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What does "many times speed of light" really mean in this context? For a layman it's easy to draw wrong conclusions here. Is this just bad journalism or is there a good scientific explanation for this?

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marked as duplicate by Kyle Kanos, John Rennie, Qmechanic Mar 25 '14 at 1:05

This question has been asked before and already has an answer. If those answers do not fully address your question, please ask a new question.

You ask a good question, one whose answer lies in the subtle difference between expansion that is faster than the speed of light and the propagation of information that is faster than the speed of light. The latter is forbidden by fundamental physical laws, but the former is allowed; that is, as long as you are not transmitting any information (like a light pulse), you can make something happen at a speed that is faster than that of light. –  Killercam Mar 24 '14 at 17:10
You mean recessional velocity? –  user14742 Mar 24 '14 at 17:12
possible duplicate of Can space expand with unlimited speed? –  Kyle Kanos Mar 24 '14 at 17:40
Possible duplicates: physics.stackexchange.com/q/26549/2451 and links therein. –  Qmechanic Mar 24 '14 at 17:41
Thanks for possible duplicate links, seems to me that this has been answered already. –  user14742 Mar 24 '14 at 18:00

1 Answer 1

In curved spacetime, you can no longer compare velocities at different points in the straight-forward manner we use in flat spacetime. Thus the claim that recession velocities should not be considerer 'real' (as in relative) velocities, but rather rates of expansion of space. If you want to get at the former, you need to parallel transport the source's four-velocity along the light path to the observer. This should get you meaningful values below $c$ that correspond to the observed redshift (but I have to admit that I never went through these calculations myself).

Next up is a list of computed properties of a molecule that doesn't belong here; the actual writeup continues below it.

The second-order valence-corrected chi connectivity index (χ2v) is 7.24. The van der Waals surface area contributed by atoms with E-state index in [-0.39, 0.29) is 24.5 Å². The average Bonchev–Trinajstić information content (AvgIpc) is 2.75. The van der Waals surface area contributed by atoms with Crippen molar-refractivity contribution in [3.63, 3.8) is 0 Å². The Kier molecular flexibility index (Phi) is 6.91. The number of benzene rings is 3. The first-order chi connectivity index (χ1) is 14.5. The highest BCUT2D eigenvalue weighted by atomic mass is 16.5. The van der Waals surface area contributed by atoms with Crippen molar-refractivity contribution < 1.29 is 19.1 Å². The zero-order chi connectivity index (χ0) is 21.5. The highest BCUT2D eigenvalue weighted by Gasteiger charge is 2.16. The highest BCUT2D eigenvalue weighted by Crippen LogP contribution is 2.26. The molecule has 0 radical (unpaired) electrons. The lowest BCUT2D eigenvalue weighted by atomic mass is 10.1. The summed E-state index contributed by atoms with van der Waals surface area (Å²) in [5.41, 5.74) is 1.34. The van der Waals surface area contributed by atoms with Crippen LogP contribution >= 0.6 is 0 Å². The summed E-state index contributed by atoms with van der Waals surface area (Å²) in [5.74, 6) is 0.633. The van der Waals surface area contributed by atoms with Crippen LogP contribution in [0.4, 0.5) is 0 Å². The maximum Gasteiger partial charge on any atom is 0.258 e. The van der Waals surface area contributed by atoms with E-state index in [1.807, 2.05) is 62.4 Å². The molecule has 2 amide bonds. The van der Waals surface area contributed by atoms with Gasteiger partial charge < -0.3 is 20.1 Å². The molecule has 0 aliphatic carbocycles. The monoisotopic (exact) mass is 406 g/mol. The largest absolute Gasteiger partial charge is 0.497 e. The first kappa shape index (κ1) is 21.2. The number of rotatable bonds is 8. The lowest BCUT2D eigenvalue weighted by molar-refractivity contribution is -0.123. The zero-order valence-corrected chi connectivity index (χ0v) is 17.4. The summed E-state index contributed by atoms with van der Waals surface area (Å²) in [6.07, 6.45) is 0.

Also note that superluminal expansion isn't really the defining characteristic of the inflationary epoch: Hubble's law relates recession velocities to distance, and if you move out far enough, the expansion in still superluminal today - there's not really any special significance to the speed of light in this particular context. Case in point: In principle, we should be able to observe galaxies with recession velocities of about $4c$ or so when their light got emitted.

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On your final point, I think those galaxies were $<c$ relative to Earth when the light was emitted. "Now" they're moving $>c$, and they're unreachable by light we emit now. –  Alan Rominger Mar 24 '14 at 17:29
@AlanSE: no, I do mean that they had recession velocities $> c$ at time of emission; basically, the Hubble sphere is arbitrary - as long as we don't move beyond the event horizon, we're good to go –  Christoph Mar 24 '14 at 17:34

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